Organizational behavior, organization, and activity has been a major area of study for psychologists, economists, and sociologists for over a century, with a growth in interest and concentration in the past fifty years. Beginning with classifications of the types of organizations, study of the ways in which rules or codified efforts to manage activities develop in bureaucracies, and with studies of various leadership, communication, and change elements, there has been no shortage of material on the sociology of organizations.
The early students of organizational Sociology, such as Weber, and later Peter Blau,(1965), did not consider the need to integrate study of the components of organizations, but studied organizations as an “ideal” whole. This only served to create theory and understanding that was non empirical, incomplete, and which tended to support the status quo, rather than to actualize true study of the realities of organization.
In the 1940s and 1950s, sociologists began to realize that interpersonal behavior, the actual design and structure of real organizations, and a host of other factors needed identification, classification and empirical work. Peter Blau (1968) made the important observation that, while the very nature of an organization is to be formed under the plan, or intent of operating under formalized structure, rules, and programs, the reality is that the actual behaviors, interactions, and functions of the organizational elements can be quite different than planned. In other words, people do not necessarily behave with conformity to the plans, expectations, structure, goals, or codified elements of the organization. Intent, in other words, does not come close to reality in organizations.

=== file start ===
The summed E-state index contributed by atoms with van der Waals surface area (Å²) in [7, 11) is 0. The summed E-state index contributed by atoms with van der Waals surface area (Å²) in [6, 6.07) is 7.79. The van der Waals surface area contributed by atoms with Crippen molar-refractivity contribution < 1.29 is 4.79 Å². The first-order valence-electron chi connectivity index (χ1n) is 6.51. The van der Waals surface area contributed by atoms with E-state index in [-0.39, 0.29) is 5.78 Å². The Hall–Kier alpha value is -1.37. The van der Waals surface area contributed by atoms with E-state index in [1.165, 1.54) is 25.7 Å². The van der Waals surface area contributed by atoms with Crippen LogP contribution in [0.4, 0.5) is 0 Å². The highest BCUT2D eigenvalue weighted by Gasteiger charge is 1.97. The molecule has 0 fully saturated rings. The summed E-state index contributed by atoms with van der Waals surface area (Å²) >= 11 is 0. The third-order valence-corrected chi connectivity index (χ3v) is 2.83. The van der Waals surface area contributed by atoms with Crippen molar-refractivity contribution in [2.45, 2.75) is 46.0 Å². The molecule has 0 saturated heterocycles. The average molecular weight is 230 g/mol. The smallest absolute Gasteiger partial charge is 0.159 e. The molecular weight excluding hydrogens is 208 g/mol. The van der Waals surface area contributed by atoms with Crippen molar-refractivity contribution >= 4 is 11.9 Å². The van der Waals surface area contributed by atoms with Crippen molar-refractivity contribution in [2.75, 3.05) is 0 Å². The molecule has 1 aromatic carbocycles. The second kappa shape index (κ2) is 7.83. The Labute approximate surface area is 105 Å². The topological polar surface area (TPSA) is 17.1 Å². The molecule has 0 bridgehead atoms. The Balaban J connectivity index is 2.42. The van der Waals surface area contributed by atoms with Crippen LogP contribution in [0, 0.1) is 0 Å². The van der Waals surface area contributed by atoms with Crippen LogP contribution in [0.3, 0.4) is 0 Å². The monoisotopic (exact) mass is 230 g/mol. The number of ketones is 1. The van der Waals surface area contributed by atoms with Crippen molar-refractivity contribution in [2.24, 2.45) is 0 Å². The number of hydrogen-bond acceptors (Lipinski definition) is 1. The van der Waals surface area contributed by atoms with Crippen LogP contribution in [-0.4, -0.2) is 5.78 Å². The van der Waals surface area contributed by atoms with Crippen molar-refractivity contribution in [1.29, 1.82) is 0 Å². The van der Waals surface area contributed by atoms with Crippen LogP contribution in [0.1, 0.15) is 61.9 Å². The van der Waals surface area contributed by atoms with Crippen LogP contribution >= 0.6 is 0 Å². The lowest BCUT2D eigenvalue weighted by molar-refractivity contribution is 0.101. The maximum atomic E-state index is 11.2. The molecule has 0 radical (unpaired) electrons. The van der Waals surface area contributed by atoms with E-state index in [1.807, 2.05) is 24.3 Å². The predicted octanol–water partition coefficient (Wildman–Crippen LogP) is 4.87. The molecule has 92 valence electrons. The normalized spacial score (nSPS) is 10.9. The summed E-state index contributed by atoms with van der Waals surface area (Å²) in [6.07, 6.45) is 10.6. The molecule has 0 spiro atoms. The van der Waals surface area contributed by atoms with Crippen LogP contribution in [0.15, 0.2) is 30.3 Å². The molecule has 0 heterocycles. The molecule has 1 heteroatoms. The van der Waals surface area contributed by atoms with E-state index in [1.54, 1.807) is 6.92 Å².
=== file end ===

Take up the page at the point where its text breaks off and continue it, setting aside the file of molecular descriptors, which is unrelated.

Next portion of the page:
As a result, cause and effect, the real organization versus the charted or formally described organization, the planned and formally described goals as opposed to the actual goal setting and accomplishment, was not examined in detail until the traditional theory and methodology (or lack of it) was challenged and replaced with improved and detailed study of organizations and organizational behavior.
Chris Argyris further confirmed the need for a field of organizational sociology, in order to deal with future challenges. (1992) During these volatile times, when societal, economic, market, and other foundations of organizational forecasting and planning can change with alarming frequency and magnitude, there is a need for more detailed development and study of alternative organizational structures, such as departures from the traditional pyramid structure, with areas of centralized workspace, management, and leadership.
There is a need for mechanisms that allow comprehensive and rapid changes in organizational components, such as departments, divisions, and even regional constructs, as markets, mergers, competition by state and local entities to provide cheaper options for locating plants and offices, and so on, tend to disrupt even the most refined, responsive and innovative plans, structures, and charts.
As analytical tools for forecasting, developing models, and aggregating data needed for decision making are developed, they need to be tested against the realities of organizational behavior, interpersonal activity, internal and external relationships to other organizations, such as unions, governmental agencies, and even the burgeoning market for quasi-professional certifications and associations where none existed before.
There will always be a need for sociological, as well as psychological, economic, and other social science approaches to understanding the organization, all of its components, iterations, developments, and aspects.
Chris Argyris, “The Applicability Of Organizational Sociology” Cambridge Press, 1972
Chris Argyris, “On Organizational Learning” Blackwell Publishing, 1992